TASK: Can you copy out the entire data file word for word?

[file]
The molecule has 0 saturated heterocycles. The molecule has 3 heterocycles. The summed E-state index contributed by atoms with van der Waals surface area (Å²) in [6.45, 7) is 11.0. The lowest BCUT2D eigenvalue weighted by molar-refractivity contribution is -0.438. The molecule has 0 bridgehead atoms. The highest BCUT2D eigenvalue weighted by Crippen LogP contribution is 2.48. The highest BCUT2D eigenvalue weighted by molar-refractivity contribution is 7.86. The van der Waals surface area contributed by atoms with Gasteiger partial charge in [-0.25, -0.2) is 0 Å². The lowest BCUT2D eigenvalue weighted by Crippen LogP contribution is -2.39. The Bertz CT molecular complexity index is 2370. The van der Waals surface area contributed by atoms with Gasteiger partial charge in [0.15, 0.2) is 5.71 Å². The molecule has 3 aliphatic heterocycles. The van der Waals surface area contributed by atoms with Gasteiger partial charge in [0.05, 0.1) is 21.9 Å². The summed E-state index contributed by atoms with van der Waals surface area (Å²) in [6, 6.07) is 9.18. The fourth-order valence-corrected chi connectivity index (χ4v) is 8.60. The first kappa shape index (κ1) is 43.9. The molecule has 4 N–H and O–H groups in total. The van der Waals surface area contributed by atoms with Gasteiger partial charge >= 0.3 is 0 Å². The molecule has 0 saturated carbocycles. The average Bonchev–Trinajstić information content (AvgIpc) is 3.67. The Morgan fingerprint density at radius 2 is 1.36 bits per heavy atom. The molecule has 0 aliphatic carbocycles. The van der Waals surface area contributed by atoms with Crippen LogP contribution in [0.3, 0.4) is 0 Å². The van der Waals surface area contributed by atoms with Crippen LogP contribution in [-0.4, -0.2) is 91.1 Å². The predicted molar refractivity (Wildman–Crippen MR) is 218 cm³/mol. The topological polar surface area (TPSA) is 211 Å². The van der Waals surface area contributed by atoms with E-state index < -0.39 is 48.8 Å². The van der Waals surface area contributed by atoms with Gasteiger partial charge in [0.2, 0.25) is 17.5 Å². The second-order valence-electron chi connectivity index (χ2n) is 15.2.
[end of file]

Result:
The molecule has 0 saturated heterocycles. The molecule has 3 heterocycles. The summed E-state index contributed by atoms with van der Waals surface area (Å²) in [6.45, 7) is 11.0. The lowest BCUT2D eigenvalue weighted by molar-refractivity contribution is -0.438. The molecule has 0 bridgehead atoms. The highest BCUT2D eigenvalue weighted by Crippen LogP contribution is 2.48. The highest BCUT2D eigenvalue weighted by molar-refractivity contribution is 7.86. The van der Waals surface area contributed by atoms with Gasteiger partial charge in [-0.25, -0.2) is 0 Å². The lowest BCUT2D eigenvalue weighted by Crippen LogP contribution is -2.39. The Bertz CT molecular complexity index is 2370. The van der Waals surface area contributed by atoms with Gasteiger partial charge in [0.15, 0.2) is 5.71 Å². The molecule has 3 aliphatic heterocycles. The van der Waals surface area contributed by atoms with Gasteiger partial charge in [0.05, 0.1) is 21.9 Å². The summed E-state index contributed by atoms with van der Waals surface area (Å²) in [6, 6.07) is 9.18. The fourth-order valence-corrected chi connectivity index (χ4v) is 8.60. The first kappa shape index (κ1) is 43.9. The molecule has 4 N–H and O–H groups in total. The van der Waals surface area contributed by atoms with Gasteiger partial charge >= 0.3 is 0 Å². The molecule has 0 saturated carbocycles. The average Bonchev–Trinajstić information content (AvgIpc) is 3.67. The Morgan fingerprint density at radius 2 is 1.36 bits per heavy atom. The molecule has 0 aliphatic carbocycles. The van der Waals surface area contributed by atoms with Crippen LogP contribution in [0.3, 0.4) is 0 Å². The van der Waals surface area contributed by atoms with Crippen LogP contribution in [-0.4, -0.2) is 91.1 Å². The predicted molar refractivity (Wildman–Crippen MR) is 218 cm³/mol. The topological polar surface area (TPSA) is 211 Å². The van der Waals surface area contributed by atoms with E-state index < -0.39 is 48.8 Å². The van der Waals surface area contributed by atoms with Gasteiger partial charge in [0.2, 0.25) is 17.5 Å². The second-order valence-electron chi connectivity index (χ2n) is 15.2.